sabato 25 aprile 2015


'A trio is the place where countless jazz pianists get their start, finding security in the armature provided by a bassist and a drummer and perhaps a sense of direction, too, from a long tradition that began in the music’s early days and continues to evolve in nedirections.Theextraordinarily gifted Alexander Hawkins, by contrast, waited before committing himself to a format so familiar as to represent, for a creative pianist, a considerable test of the imagination.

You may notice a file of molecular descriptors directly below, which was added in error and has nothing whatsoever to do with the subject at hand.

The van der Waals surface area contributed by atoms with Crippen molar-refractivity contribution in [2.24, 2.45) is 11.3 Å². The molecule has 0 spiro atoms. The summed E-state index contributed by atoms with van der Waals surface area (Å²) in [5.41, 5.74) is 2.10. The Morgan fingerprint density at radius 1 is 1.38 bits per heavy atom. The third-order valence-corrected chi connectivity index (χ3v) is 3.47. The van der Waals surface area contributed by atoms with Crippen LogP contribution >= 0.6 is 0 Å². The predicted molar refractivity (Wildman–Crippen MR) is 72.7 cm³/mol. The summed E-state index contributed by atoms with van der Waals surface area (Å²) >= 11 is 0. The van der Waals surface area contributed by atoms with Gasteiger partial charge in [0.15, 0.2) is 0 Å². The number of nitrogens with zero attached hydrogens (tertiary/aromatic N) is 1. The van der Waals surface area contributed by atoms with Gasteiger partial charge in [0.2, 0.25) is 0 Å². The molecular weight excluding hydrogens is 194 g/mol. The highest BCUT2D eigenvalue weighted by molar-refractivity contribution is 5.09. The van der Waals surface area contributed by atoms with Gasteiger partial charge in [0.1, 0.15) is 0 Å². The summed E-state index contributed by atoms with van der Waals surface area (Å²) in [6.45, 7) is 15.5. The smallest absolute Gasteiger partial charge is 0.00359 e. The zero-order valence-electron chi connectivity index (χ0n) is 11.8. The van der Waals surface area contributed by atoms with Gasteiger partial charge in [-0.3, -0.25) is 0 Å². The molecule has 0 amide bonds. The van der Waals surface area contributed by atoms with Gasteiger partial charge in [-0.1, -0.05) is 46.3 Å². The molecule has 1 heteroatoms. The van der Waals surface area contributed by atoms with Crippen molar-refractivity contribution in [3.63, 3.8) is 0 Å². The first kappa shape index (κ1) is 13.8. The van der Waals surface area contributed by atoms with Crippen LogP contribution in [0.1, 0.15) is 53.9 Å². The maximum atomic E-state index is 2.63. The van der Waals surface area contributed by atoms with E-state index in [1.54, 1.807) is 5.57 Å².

Born in Oxford in 1981, Hawkins has been heard in many contexts, among them his own six-piece ensemble, the Ethiopian vibraphonist Mulatu Astatke’s band, the multinational Convergence Quartet, the three-piece Decoy (in which he plays Hammond organ), the quartets of the trumpeter Nick Malcolm, the drummer Steve Davis and the bassist Dominic Lash, as a solo pianist, and recently in duo, quartet and octet environments with Louis Moholo-Moholo. To encounter him at last in a trio (with the bassist Neil Charles and the drummer Tom Skinner) is like hearing the final element of a piece of machinery click into place.

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